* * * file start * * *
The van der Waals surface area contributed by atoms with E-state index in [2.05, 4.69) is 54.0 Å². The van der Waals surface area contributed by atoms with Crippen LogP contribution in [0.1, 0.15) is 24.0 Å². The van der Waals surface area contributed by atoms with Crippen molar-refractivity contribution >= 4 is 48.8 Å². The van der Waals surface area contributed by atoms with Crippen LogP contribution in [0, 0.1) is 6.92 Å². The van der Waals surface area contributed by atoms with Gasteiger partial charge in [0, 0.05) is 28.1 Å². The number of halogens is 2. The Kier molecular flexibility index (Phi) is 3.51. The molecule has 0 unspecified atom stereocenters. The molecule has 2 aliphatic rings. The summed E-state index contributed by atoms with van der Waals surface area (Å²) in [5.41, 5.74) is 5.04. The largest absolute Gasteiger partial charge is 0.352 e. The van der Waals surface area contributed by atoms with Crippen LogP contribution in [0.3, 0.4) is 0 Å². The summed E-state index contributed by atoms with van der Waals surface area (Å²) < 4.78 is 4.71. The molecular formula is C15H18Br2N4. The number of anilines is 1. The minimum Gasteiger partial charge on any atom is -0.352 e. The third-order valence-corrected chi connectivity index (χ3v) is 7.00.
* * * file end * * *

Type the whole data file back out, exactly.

The van der Waals surface area contributed by atoms with E-state index in [2.05, 4.69) is 54.0 Å². The van der Waals surface area contributed by atoms with Crippen LogP contribution in [0.1, 0.15) is 24.0 Å². The van der Waals surface area contributed by atoms with Crippen molar-refractivity contribution >= 4 is 48.8 Å². The van der Waals surface area contributed by atoms with Crippen LogP contribution in [0, 0.1) is 6.92 Å². The van der Waals surface area contributed by atoms with Gasteiger partial charge in [0, 0.05) is 28.1 Å². The number of halogens is 2. The Kier molecular flexibility index (Phi) is 3.51. The molecule has 0 unspecified atom stereocenters. The molecule has 2 aliphatic rings. The summed E-state index contributed by atoms with van der Waals surface area (Å²) in [5.41, 5.74) is 5.04. The largest absolute Gasteiger partial charge is 0.352 e. The van der Waals surface area contributed by atoms with Crippen LogP contribution in [0.3, 0.4) is 0 Å². The summed E-state index contributed by atoms with van der Waals surface area (Å²) < 4.78 is 4.71. The molecular formula is C15H18Br2N4. The number of anilines is 1. The minimum Gasteiger partial charge on any atom is -0.352 e. The third-order valence-corrected chi connectivity index (χ3v) is 7.00.